Friday, February 08, 2008

Not now Voyager

Private Eye this week covered some of the travails that have afflicted the new all-singing, all-dancing Voyager accounts package that is currently laying Birmingham City Council low and Computer Weekly delve a little deeper.

There have been huge problems with this – authority levels within the system have meant that senior accountants are the only ones approved to order toilet paper, care home staff have had to buy food for the residents with their own money and thousands of invoices remain unpaid, to the point where the bailiffs have turned up to collect. Cllr Hemming assured the nation that this case was an exception and that the invoice was only three days overdue. Frankly, that’s complete rubbish. It is unclear whether the bailiffs were court-appointed or merely a debt collection agency, but it would not be possible to get a judgement against the council within three days of the debt being due as the process takes months – which is why it is always the last resort. Similarly, no company would throw money away on debt collection after just three days. I suspect that this may be another economy with the truth - John means that it was only three days overdue according to Voyager. As the clock only starts ticking once an invoice is entered on Voyager and there remains a backlog of thousands of invoices still to be entered, some of which are months old, the council may soon be seeing bailiffs taking walking possession of one of the shiny new gold stars awarded this week. As many companies have a clause in their standard terms and conditions saying that goods remain their property until paid for, it is not surprising that I have heard of a couple of occasions of items being removed by suppliers for non-payment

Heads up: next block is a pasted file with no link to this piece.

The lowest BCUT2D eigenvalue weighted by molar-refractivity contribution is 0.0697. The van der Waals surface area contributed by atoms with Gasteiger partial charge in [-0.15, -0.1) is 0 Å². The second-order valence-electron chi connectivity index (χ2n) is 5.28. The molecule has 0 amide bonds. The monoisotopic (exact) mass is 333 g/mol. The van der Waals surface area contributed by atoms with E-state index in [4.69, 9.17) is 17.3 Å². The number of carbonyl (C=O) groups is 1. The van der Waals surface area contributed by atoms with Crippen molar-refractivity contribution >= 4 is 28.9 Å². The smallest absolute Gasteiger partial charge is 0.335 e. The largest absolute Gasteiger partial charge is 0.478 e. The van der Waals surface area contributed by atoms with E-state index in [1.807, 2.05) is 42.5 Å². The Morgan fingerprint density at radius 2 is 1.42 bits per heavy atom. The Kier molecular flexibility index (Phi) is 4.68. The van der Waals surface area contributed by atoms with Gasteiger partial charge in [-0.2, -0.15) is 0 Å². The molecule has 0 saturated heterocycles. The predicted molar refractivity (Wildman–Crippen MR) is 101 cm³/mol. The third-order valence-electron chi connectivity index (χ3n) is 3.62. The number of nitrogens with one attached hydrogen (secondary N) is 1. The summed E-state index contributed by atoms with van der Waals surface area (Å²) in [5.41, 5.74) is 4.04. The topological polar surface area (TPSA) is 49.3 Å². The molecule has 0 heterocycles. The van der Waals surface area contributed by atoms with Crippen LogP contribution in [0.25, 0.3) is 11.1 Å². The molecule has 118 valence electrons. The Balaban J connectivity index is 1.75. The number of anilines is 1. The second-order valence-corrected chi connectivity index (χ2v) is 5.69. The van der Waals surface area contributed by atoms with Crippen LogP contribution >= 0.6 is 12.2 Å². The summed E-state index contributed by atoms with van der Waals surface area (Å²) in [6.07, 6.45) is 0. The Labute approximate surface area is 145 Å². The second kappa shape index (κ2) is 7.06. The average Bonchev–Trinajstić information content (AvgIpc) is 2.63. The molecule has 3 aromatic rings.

– and that’s certainly the tip of the iceberg.

Well over a quarter of a million pounds of NRF project funding hangs in the balance as spending has yet to be approved by the accounts team and if it is not completed by the end of the financial year, then these projects will lose out.

A poster on the Stirrer reports that the Computer Weekly story has one glaring inaccuracy - the helpdesk wasn't taking 48 hours to respond to problems. It was taking that time just to enter the report onto their systems, but it might take SIX WEEKS to respond to the user.

The best guess is that upwards of 30,000 invoices are outstanding – weeks of work still to be completed in the teeth of the end-of-financial year barrage that always afflicts the council. Even better news for the besieged administration is that outgoing invoices are also being delayed, so that organisations that actually owe the council money – things like commercial rent, for example – are unable to raise payment. With six weeks to the end of the financial year, this could prove more embarrassing yet for BCC. How it will fare when it takes over the wages system as well, nobody knows.

Computer Weekly adds this coda to the story
At first we had trouble getting any information at all from Birmingham City Council. It gave the impression it was one of those defensive, resticent [sic] public authorities that react to a project failure by trying to switch off all the lights in the hope nobody will see them.

In a rare moment of partial openness, though, the man in charge of transformation, Glyn Evans, who recently lectured on the subject at a conference, came partially clean to the trade paper - so bonus points to him. Would that others could learn from his example.

I'm sure Capita - the commercial partners with BCC - were paid on time, though.

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